Border apprehensions hit a 12-year high in March (Is it a crisis now?)

This isn’t unexpected. In fact, the Border Patrol predicted this would happen when they published the numbers for February, but now it’s no longer just speculation. The number of people apprehended or turned away at the border topped 100,000 last month, the highest total for the month of March in 12 years. From NBC News:

U.S. officials encountered more than 103,000 undocumented immigrants crossing the country’s southwest border in March, Homeland Security officials said Tuesday.

The number makes last month a record for March for border crossings since 2007, when more than 115,000 immigrants were stopped at the border.

CBP published this updated graph. The bright red line is FY2019. You can see how far above the past 5 years we are at this point. You can also see that in previous years the real peak didn’t happen until May so there’s some reason to think these numbers could continue going up.

CBS News reports a Border Patrol spokesman said the agency was at the breaking point:

“We’ve arrived at the breaking point,” Brian Hastings, chief of law enforcement operations for U.S. Customs and Border Protection (CBP), told reporters Tuesday. About 92,000 of the 103,000 migrants were apprehended between ports of entry, while nearly 11,000 migrants who appeared at ports of entry to claim asylum were deemed “inadmissible” and turned back, according to CBP statistics.

With an average of 3,000 apprehensions per day in March, Hastings said immigration authorities are struggling to confront an “unprecedented humanitarian and border security crisis” near the southwestern border.

The Border Patrol has been saying this for weeks. Maybe now even Democrats will believe them? Even Bernie Sanders seems to get the problem with open borders but, incredibly, he’s not the farthest left on this issue in the Democratic field. Beto O’Rourke has said he would be willing to take the existing border barrier down. Julian Castro has proposed decriminalizing illegal immigration. By next year, Sanders’ position could be seen as far right in the Democratic Party.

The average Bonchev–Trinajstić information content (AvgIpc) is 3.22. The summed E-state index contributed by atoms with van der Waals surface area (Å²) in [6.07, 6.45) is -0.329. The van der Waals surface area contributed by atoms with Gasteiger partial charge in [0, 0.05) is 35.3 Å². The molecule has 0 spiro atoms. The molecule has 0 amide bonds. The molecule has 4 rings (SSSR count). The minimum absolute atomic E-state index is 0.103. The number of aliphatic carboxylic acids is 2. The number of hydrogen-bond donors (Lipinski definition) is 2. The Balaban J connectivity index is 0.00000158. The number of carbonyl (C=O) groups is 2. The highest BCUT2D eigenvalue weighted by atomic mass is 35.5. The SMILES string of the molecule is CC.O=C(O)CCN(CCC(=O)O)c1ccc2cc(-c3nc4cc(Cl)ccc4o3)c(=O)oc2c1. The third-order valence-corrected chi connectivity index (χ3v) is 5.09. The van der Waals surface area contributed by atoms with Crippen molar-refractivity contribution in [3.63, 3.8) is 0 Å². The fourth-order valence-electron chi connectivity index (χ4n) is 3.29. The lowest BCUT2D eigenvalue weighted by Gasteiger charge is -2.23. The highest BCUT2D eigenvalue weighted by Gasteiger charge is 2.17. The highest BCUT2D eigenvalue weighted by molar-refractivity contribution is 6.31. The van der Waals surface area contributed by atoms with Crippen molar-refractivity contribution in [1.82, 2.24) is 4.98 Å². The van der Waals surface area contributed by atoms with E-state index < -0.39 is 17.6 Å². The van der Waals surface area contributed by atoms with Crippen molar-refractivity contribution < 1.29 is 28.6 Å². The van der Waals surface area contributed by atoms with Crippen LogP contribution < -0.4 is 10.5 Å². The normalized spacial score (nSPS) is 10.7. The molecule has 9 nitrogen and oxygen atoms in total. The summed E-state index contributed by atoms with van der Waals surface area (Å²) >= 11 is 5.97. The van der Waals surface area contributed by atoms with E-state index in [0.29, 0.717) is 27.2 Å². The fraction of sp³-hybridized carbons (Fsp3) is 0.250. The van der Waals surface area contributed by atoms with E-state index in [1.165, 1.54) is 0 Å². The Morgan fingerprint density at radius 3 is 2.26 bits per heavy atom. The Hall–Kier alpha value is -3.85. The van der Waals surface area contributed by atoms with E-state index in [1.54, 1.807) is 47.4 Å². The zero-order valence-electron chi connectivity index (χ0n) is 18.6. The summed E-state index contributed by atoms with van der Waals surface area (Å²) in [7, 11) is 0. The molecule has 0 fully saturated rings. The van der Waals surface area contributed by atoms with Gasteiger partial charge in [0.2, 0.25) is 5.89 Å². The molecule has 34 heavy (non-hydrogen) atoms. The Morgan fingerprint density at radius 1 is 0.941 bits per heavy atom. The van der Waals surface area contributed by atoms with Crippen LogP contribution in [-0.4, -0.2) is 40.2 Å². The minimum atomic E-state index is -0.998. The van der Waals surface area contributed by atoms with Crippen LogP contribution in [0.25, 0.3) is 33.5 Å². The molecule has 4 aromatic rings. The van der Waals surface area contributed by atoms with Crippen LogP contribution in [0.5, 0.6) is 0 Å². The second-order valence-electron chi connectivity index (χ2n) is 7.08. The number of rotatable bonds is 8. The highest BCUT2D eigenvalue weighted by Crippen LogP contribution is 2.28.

But the problem in dealing with this situation isn’t just on the other side of the aisle. Today Ross Douthat published a piece arguing that while the current crisis validates the concerns over border hawks, it doesn’t seem that Trump will be able to solve it since that would mean reaching some agreement with Congress and with Mexico:

Any policy solution would require two negotiations. First, negotiation with Congress, to change asylum law to override the court decisions currently tying up the Trump White House’s attempts at deterrence — like the attempt to make Central American asylum petitioners wait out the process in Mexico. Second, negotiation with the Mexican government, to get more help discouraging migration on its side of the border. For a different president these tasks would be challenging; for Trump, they seem impossible.

Hence the flailing on display this week, with the president purging his entire Homeland Security apparatus, in the hopes of finding somebody with the requisite toughness to succeed where the present staff has failed. Since “toughness” apparently means one of two things — returning to the cruelty of child separation or ordering Border Patrol agents to simply ignore asylum law themselves — it’s doubtful that this purge will produce anything except more unpopularity for Trump’s policies, and more unsuccessful collisions with the courts.

The flailing also absolves the Democratic Party, currently torn between radicalism and evasion on immigration, from actually having to propose a coherent alternative to the White House’s approach. If this sort of crisis were happening on President Hillary Clinton’s watch, it would create all kinds of political problems for the Democrats; as it stands, they can point at the man who once boasted of Washington that “I alone can fix it” and say, well, why don’t you?

That’s pretty harsh but he has a point about Democrats having zero motivation to address this problem. Sure they were wrong about the crisis but now that it’s here, they can sit back and play Trump-critic heading into 2020. With the collapse of the collusion narrative, they’re going to need something else to focus on.